Tuesday, November 10, 1964
I didn't usually go to mass—I didn't exactly classify myself as a believer—but I felt I had to go this time. Hank was going to fill in the seminarians.
I had to sit through the entire mass to hear him say, "Dave Johnson is being held for questioning in the death of Father Fox. That's all I can tell you. Oh, and Dan is at home with his mother."
Tell the truth, but tell the minimum. He went with that, and it was plenty, like the igniter on a bomb.
I didn't really get the sense of it until my first class, and the sophomores were on fire. "What's up with Dingo Dave's arrest?"
"It's not an arrest," I said. "He's being held for questioning."
"Yea, right. Does that mean BJ—er, Father Fox—didn't die of a heart attack?"
"Don't know." I said. A lie.
"Well, how did he die?"
"I thought he died of a heart attack," I said. Another lie. Never true.
"How did Dingo Dave kill him?"
"Who said anybody killed Father Fox?"
"C'mon, Mr. Foote. Why is he being held for questioning?"
"I guess the police think he can provide some answers. I don't know." Well, I did know. They thought he was the guy.
"They think somebody killed him."
"You don't know that." Kinda true.
"Yeah, and they think it's Dingo Dave. I knew it!"
"Stop it! You're jumping to contusions,"
"Very funny, Mr. Foote. How did Dave kill him?"
I shut off the conversation and continued with the class, as best I could.
After classes were done and the boys were engaged in recreation, Hank assembled the staff and filled us in. The DA had decided to charge Dave Johnson with involuntary manslaughter, a lesser charge that Eli had explained was chosen in the belief that Dave's action was more like a prank gone bad than intentional murder. In other words, he had not intended to kill the priest. The detectives genuinely believed this—and it made sense to the DA.
Eli had been allowed to observe the interview but not to advise his client, a practice that was common in those days. In fact, permission to observe the interview was something of a concession. He was finally allowed to talk to Dave in the morning, after the DA decided on the charges. Eli reported that Dave was clearly agitated by the questioning and his situation, which was understandable, and he continued to deny being involved in both the threatening note and the poisoning.
The DA arranged for a preliminary hearing before a juvenile judge, but that wouldn't happen until tomorrow. In the meantime,Dave would have to spend another day in a cell by himself.
"That's tough," I said.
"It could get worse," Hank said. "A lot worse. This is a homicide case and Dave is almost 17. He could be handed over to the adult system."
"Is that likely?" I asked.
"Eli thinks it's unlikely, given the charge and the prank-gone-bad theory." Hank said. "Dave came across more as a kid—frightened and confused—than a hardened criminal. If the judge buys into that, he'll go more in the direction of counseling and rehab."
"So he's going to get a slap on the wrist?" Father Fish said. Of all the staff, Phil Fischer knew Bernie Fox the best. Bernie and the Fish had been on the spent a couple of years together teaching at Niles. They weren't close, but the Fish respected him and didn't buy the rumors.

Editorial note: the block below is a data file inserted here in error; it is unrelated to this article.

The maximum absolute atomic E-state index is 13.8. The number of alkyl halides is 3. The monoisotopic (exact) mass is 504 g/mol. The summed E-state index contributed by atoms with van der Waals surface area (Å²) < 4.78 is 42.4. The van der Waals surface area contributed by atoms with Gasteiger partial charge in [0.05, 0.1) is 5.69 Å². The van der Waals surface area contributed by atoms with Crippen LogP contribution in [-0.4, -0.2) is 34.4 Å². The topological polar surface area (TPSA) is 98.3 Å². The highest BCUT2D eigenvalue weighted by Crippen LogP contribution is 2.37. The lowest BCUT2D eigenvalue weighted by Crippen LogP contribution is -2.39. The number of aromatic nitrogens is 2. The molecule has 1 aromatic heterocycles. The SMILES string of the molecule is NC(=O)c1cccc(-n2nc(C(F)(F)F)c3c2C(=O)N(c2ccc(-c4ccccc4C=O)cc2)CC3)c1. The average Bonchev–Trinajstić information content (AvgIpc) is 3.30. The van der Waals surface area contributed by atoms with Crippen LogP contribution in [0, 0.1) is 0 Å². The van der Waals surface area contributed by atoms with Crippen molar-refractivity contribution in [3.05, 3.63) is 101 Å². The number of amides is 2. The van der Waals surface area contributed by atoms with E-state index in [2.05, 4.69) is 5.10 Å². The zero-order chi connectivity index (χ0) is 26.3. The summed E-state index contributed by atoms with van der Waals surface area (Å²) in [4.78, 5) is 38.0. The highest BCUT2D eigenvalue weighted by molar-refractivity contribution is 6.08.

"If he's found guilty, he'll probably be sent to a juvenile institution of some sort," Hank said. "But only for a couple of years."
"A slap on the wrist," the Fish repeated.
"Maybe," I said. "But his future isn't exactly sparkling."
"He killed somebody," Father Frat said. Franco Fratelli, the math teacher, spoke as if the facts added up.
"Innocent until proven guilty," I said, proud that I kept myself from shouting.
"Bert's right," Hank said. "We need to let the police, prosecutors, defense attorneys, and judges play their role. We need to hold that attitude when we deal with seminarians."
"That'll be difficult," Father Hop said.
"But necessary," Hank said. "We need to keep cool, detached, let things play out."
"So what are you going to tell them at dinner?" I wanted to know.
"Only what the authorities want people to know. To wit, Dave's been arrested in the death of Father Fox. We'll know more in a few days. That's it."
"Okay, good for now," I said. "Are you going to handle calls from the media the same way?"
"Yep," he said. "We can do worse than follow the lead of the authorities."
"Tell the truth, but the minimum."
"You got it," he said.
With those marching orders in hand, I decided to skip dinner at the sem and drop in at the homestead. Time to talk to Butch. I didn't have much news, but the little I had was big. He wasn't going to be happy.
Just before dinner
"NO!" Butch didn't usually scream. I waited, expecting him to ask for details, which he did.
"I don't have any," I said. "All I can tell you is that he's been arrested in the case."
"But I thought BJ ..."
"Father Fox," I corrected.
"I thought Father Fox died of a heart attack."
"Apparently not," I said.
"The sheriff's department isn't releasing any details. All I can say is that he's been arrested. They did question his brother as well, but they released him."
"So they are blaming Dave?"
"Seems like it," I said.
"Can I see him?"
"We'll see," I said. "Right now, the only people allowed to visit him are his lawyer and family.
Down the road, other visitors might be welcome. Maybe."
"I can't believe it," Butch said. "He couldn't have."
Well, that was a problem. He could have, and that seemed to be enough for everybody except Butch. And maybe me. I needed a meeting.